Canadian surveillance study of complex regional pain syndrome in children

Pain. 2022 Jun 1;163(6):1060-1069. doi: 10.1097/j.pain.0000000000002482. Epub 2021 Sep 13.


This study describes the minimum incidence of pediatric complex regional pain syndrome (CRPS), clinical features, and treatments recommended by pediatricians and pain clinics in Canada. Participants in the Canadian Paediatric Surveillance Program reported new cases of CRPS aged 2 to 18 years monthly and completed a detailed case reporting questionnaire from September 2017 to August 2019. Descriptive analysis was completed, and the annual incidence of CRPS by sex and age groupings was estimated. A total of 198 cases were reported to the Canadian Paediatric Surveillance Program, and 168 (84.8%) met the case definition. The minimum Canadian incidence of CRPS is estimated at 1.14/100,000 (95% confidence interval 0.93-1.35/100,000) children per year. Incidence was highest among girls 12 years and older (3.10, 95% confidence interval 2.76-3.44/100,000). The mean age of CRPS diagnosis was 12.2 years (SD = 2.4), with the mean time from symptom onset to diagnosis of 5.6 months (SD = 9.9) and no known inciting event for 19.6% of cases. Most cases had lower limb involvement (79.8%). Nonsteroidal anti-inflammatory drugs (82.7%) and acetaminophen (66.0%) were prescribed more commonly than antiepileptic drugs (52.3%) and antidepressants (32.0%). Referrals most commonly included physical therapy (83.3%) and multidisciplinary pain clinics (72.6%); a small number of patients withdrew from treatment because of pain exacerbation (5.3%). Pain education was recommended for only 65.6% of cases. Treatment variability highlights the need for empiric data to support treatment of pediatric CRPS and development of treatment consensus guidelines.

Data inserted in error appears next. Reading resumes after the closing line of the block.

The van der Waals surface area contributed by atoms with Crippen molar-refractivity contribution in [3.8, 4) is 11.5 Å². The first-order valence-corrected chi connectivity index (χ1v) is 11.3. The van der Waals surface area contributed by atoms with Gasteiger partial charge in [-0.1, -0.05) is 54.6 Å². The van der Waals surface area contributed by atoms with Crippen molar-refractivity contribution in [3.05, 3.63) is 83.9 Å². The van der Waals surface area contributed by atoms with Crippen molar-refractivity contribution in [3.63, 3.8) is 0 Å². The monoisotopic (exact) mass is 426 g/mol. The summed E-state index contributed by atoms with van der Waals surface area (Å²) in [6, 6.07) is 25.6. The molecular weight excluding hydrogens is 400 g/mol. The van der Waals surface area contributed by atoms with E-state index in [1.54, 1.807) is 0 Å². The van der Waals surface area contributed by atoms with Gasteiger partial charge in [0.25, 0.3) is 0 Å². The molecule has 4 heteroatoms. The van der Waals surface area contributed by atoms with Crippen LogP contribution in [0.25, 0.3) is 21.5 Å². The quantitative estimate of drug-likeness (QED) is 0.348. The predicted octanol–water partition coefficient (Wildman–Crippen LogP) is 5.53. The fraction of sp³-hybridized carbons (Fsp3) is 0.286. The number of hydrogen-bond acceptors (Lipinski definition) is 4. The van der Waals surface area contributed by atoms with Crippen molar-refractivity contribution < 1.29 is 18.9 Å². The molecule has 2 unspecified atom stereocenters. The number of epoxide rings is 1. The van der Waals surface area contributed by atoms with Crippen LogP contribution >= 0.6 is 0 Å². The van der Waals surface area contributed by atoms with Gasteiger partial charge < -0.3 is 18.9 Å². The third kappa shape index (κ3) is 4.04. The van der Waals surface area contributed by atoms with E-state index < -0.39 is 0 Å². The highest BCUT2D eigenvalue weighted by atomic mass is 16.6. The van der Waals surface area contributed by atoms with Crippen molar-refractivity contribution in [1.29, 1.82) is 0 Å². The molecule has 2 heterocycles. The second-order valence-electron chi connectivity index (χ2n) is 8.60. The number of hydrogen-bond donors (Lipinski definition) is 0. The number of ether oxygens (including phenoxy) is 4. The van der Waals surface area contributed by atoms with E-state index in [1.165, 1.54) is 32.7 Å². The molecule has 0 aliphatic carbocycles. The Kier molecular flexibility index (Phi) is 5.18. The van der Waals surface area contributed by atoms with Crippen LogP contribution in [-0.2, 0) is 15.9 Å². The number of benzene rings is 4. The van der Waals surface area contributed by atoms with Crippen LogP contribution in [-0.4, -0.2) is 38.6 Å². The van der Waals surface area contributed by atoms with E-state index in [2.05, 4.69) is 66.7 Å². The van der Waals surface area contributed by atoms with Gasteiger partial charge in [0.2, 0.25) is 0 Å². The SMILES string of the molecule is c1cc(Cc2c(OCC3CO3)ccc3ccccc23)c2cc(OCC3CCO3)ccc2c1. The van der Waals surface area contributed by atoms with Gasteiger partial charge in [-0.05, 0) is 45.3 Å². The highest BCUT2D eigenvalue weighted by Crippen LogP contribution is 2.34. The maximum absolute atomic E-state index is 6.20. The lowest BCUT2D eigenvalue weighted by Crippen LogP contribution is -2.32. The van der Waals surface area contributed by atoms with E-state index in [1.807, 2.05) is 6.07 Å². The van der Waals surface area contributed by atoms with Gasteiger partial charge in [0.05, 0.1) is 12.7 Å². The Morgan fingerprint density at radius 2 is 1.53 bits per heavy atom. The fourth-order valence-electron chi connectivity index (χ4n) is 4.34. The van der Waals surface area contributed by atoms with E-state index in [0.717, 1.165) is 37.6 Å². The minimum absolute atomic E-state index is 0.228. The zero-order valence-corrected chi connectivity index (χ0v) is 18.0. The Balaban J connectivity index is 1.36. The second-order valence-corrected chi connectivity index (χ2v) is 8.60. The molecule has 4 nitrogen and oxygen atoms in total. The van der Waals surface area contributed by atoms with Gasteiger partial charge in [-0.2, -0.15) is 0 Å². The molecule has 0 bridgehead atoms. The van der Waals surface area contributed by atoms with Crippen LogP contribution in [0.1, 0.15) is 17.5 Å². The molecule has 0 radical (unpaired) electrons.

Publication types

  • Research Support, Non-U.S. Gov't

MeSH terms

  • Adolescent
  • Canada / epidemiology
  • Child
  • Child, Preschool
  • Complex Regional Pain Syndromes* / diagnosis
  • Complex Regional Pain Syndromes* / epidemiology
  • Female
  • Humans
  • Incidence
  • Pain
  • Pain Measurement

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